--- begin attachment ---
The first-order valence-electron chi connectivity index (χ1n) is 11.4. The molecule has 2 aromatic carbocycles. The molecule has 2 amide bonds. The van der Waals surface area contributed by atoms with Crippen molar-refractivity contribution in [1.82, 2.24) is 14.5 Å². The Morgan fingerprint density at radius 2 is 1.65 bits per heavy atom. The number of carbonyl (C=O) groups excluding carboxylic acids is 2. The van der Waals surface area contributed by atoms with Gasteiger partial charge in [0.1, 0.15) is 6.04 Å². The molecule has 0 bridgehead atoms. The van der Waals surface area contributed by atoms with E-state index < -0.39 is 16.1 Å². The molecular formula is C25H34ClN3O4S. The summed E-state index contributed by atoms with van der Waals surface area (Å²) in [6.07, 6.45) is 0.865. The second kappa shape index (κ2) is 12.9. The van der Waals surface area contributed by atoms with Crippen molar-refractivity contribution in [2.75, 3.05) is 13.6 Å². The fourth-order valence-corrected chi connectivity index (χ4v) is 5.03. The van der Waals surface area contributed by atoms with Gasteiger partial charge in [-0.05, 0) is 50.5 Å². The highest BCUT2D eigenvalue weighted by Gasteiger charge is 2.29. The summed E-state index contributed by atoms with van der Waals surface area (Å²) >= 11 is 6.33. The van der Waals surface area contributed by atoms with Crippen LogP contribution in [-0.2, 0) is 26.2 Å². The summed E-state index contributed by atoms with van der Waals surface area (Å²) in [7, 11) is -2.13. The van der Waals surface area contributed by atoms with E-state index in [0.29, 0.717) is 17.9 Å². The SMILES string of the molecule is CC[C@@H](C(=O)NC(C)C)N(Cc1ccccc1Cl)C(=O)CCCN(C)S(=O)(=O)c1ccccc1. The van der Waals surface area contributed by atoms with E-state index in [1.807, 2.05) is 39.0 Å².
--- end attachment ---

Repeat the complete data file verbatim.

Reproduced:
The first-order valence-electron chi connectivity index (χ1n) is 11.4. The molecule has 2 aromatic carbocycles. The molecule has 2 amide bonds. The van der Waals surface area contributed by atoms with Crippen molar-refractivity contribution in [1.82, 2.24) is 14.5 Å². The Morgan fingerprint density at radius 2 is 1.65 bits per heavy atom. The number of carbonyl (C=O) groups excluding carboxylic acids is 2. The van der Waals surface area contributed by atoms with Gasteiger partial charge in [0.1, 0.15) is 6.04 Å². The molecule has 0 bridgehead atoms. The van der Waals surface area contributed by atoms with E-state index < -0.39 is 16.1 Å². The molecular formula is C25H34ClN3O4S. The summed E-state index contributed by atoms with van der Waals surface area (Å²) in [6.07, 6.45) is 0.865. The second kappa shape index (κ2) is 12.9. The van der Waals surface area contributed by atoms with Crippen molar-refractivity contribution in [2.75, 3.05) is 13.6 Å². The fourth-order valence-corrected chi connectivity index (χ4v) is 5.03. The van der Waals surface area contributed by atoms with Gasteiger partial charge in [-0.05, 0) is 50.5 Å². The highest BCUT2D eigenvalue weighted by Gasteiger charge is 2.29. The summed E-state index contributed by atoms with van der Waals surface area (Å²) >= 11 is 6.33. The van der Waals surface area contributed by atoms with Crippen LogP contribution in [-0.2, 0) is 26.2 Å². The summed E-state index contributed by atoms with van der Waals surface area (Å²) in [7, 11) is -2.13. The van der Waals surface area contributed by atoms with E-state index in [0.29, 0.717) is 17.9 Å². The SMILES string of the molecule is CC[C@@H](C(=O)NC(C)C)N(Cc1ccccc1Cl)C(=O)CCCN(C)S(=O)(=O)c1ccccc1. The van der Waals surface area contributed by atoms with E-state index in [1.807, 2.05) is 39.0 Å².